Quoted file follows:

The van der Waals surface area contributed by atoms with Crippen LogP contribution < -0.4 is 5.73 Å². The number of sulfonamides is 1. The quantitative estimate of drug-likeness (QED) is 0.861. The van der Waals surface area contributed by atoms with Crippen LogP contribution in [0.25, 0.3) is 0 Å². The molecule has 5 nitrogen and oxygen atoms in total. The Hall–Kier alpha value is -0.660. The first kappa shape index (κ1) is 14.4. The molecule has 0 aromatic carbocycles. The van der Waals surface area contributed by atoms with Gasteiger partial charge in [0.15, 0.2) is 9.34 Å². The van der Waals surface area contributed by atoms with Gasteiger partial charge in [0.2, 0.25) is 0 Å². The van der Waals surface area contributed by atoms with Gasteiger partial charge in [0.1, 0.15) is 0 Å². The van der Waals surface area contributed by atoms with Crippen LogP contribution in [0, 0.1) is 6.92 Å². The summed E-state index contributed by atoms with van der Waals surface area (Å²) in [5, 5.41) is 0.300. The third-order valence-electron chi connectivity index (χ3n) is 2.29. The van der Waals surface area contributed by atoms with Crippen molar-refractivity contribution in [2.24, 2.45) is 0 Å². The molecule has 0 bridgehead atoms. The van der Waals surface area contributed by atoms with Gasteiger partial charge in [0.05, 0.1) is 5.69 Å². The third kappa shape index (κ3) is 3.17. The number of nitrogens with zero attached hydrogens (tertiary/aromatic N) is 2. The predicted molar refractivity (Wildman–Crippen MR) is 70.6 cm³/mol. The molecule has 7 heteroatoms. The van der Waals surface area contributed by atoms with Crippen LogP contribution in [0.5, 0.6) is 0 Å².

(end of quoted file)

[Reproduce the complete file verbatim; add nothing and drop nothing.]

The van der Waals surface area contributed by atoms with Crippen LogP contribution < -0.4 is 5.73 Å². The number of sulfonamides is 1. The quantitative estimate of drug-likeness (QED) is 0.861. The van der Waals surface area contributed by atoms with Crippen LogP contribution in [0.25, 0.3) is 0 Å². The molecule has 5 nitrogen and oxygen atoms in total. The Hall–Kier alpha value is -0.660. The first kappa shape index (κ1) is 14.4. The molecule has 0 aromatic carbocycles. The van der Waals surface area contributed by atoms with Gasteiger partial charge in [0.15, 0.2) is 9.34 Å². The van der Waals surface area contributed by atoms with Gasteiger partial charge in [0.2, 0.25) is 0 Å². The van der Waals surface area contributed by atoms with Gasteiger partial charge in [0.1, 0.15) is 0 Å². The van der Waals surface area contributed by atoms with Crippen LogP contribution in [0, 0.1) is 6.92 Å². The summed E-state index contributed by atoms with van der Waals surface area (Å²) in [5, 5.41) is 0.300. The third-order valence-electron chi connectivity index (χ3n) is 2.29. The van der Waals surface area contributed by atoms with Crippen molar-refractivity contribution in [2.24, 2.45) is 0 Å². The molecule has 0 bridgehead atoms. The van der Waals surface area contributed by atoms with Gasteiger partial charge in [0.05, 0.1) is 5.69 Å². The third kappa shape index (κ3) is 3.17. The number of nitrogens with zero attached hydrogens (tertiary/aromatic N) is 2. The predicted molar refractivity (Wildman–Crippen MR) is 70.6 cm³/mol. The molecule has 7 heteroatoms. The van der Waals surface area contributed by atoms with Crippen LogP contribution in [0.5, 0.6) is 0 Å².